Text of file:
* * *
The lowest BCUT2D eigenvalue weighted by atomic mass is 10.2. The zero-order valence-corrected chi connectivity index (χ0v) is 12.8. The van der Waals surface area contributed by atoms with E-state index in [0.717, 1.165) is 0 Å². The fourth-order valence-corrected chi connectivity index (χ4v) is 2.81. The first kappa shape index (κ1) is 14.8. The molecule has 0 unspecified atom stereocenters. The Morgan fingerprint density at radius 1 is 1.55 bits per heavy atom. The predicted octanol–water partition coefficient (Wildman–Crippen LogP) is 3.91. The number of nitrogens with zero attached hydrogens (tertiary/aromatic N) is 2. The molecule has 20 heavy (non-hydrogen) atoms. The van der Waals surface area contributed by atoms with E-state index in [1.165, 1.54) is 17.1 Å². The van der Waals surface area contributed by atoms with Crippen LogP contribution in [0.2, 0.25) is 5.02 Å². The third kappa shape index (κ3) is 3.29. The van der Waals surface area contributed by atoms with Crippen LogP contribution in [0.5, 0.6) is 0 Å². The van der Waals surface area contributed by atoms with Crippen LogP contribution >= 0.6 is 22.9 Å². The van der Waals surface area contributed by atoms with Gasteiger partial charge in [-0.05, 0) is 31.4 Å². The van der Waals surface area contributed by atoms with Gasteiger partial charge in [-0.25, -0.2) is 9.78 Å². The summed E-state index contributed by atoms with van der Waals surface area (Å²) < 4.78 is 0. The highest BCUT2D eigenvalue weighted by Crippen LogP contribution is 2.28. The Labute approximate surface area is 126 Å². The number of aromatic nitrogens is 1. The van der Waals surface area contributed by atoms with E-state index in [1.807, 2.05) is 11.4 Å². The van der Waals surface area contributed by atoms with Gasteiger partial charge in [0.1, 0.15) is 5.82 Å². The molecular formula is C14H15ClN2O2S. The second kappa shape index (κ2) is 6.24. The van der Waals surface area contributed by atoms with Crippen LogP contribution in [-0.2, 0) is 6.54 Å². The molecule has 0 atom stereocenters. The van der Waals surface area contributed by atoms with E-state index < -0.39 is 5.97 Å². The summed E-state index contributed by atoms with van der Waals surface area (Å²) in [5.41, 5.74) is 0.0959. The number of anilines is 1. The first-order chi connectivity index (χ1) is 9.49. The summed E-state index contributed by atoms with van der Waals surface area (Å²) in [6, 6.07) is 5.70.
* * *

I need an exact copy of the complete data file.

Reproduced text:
The lowest BCUT2D eigenvalue weighted by atomic mass is 10.2. The zero-order valence-corrected chi connectivity index (χ0v) is 12.8. The van der Waals surface area contributed by atoms with E-state index in [0.717, 1.165) is 0 Å². The fourth-order valence-corrected chi connectivity index (χ4v) is 2.81. The first kappa shape index (κ1) is 14.8. The molecule has 0 unspecified atom stereocenters. The Morgan fingerprint density at radius 1 is 1.55 bits per heavy atom. The predicted octanol–water partition coefficient (Wildman–Crippen LogP) is 3.91. The number of nitrogens with zero attached hydrogens (tertiary/aromatic N) is 2. The molecule has 20 heavy (non-hydrogen) atoms. The van der Waals surface area contributed by atoms with E-state index in [1.165, 1.54) is 17.1 Å². The van der Waals surface area contributed by atoms with Crippen LogP contribution in [0.2, 0.25) is 5.02 Å². The third kappa shape index (κ3) is 3.29. The van der Waals surface area contributed by atoms with Crippen LogP contribution in [0.5, 0.6) is 0 Å². The van der Waals surface area contributed by atoms with Crippen LogP contribution >= 0.6 is 22.9 Å². The van der Waals surface area contributed by atoms with Gasteiger partial charge in [-0.05, 0) is 31.4 Å². The van der Waals surface area contributed by atoms with Gasteiger partial charge in [-0.25, -0.2) is 9.78 Å². The summed E-state index contributed by atoms with van der Waals surface area (Å²) < 4.78 is 0. The highest BCUT2D eigenvalue weighted by Crippen LogP contribution is 2.28. The Labute approximate surface area is 126 Å². The number of aromatic nitrogens is 1. The van der Waals surface area contributed by atoms with E-state index in [1.807, 2.05) is 11.4 Å². The van der Waals surface area contributed by atoms with Gasteiger partial charge in [0.1, 0.15) is 5.82 Å². The molecular formula is C14H15ClN2O2S. The second kappa shape index (κ2) is 6.24. The van der Waals surface area contributed by atoms with Crippen LogP contribution in [-0.2, 0) is 6.54 Å². The molecule has 0 atom stereocenters. The van der Waals surface area contributed by atoms with E-state index < -0.39 is 5.97 Å². The summed E-state index contributed by atoms with van der Waals surface area (Å²) in [5.41, 5.74) is 0.0959. The number of anilines is 1. The first-order chi connectivity index (χ1) is 9.49. The summed E-state index contributed by atoms with van der Waals surface area (Å²) in [6, 6.07) is 5.70.